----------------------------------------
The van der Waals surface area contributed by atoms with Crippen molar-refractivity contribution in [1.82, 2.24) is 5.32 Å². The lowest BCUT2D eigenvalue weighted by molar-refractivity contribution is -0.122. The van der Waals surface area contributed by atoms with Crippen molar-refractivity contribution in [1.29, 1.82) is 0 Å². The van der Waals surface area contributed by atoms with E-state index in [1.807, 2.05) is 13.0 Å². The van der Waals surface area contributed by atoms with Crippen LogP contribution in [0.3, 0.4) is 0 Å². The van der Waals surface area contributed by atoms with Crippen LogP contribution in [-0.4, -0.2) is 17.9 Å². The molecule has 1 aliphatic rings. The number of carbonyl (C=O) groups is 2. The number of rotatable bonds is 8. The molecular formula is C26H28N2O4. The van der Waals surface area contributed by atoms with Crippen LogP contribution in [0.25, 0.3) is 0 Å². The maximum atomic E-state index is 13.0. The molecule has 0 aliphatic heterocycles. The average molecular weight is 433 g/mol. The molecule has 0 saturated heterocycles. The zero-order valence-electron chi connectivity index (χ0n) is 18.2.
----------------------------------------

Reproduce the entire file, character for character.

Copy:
The van der Waals surface area contributed by atoms with Crippen molar-refractivity contribution in [1.82, 2.24) is 5.32 Å². The lowest BCUT2D eigenvalue weighted by molar-refractivity contribution is -0.122. The van der Waals surface area contributed by atoms with Crippen molar-refractivity contribution in [1.29, 1.82) is 0 Å². The van der Waals surface area contributed by atoms with E-state index in [1.807, 2.05) is 13.0 Å². The van der Waals surface area contributed by atoms with Crippen LogP contribution in [0.3, 0.4) is 0 Å². The van der Waals surface area contributed by atoms with Crippen LogP contribution in [-0.4, -0.2) is 17.9 Å². The molecule has 1 aliphatic rings. The number of carbonyl (C=O) groups is 2. The number of rotatable bonds is 8. The molecular formula is C26H28N2O4. The van der Waals surface area contributed by atoms with Crippen LogP contribution in [0.25, 0.3) is 0 Å². The maximum atomic E-state index is 13.0. The molecule has 0 aliphatic heterocycles. The average molecular weight is 433 g/mol. The molecule has 0 saturated heterocycles. The zero-order valence-electron chi connectivity index (χ0n) is 18.2.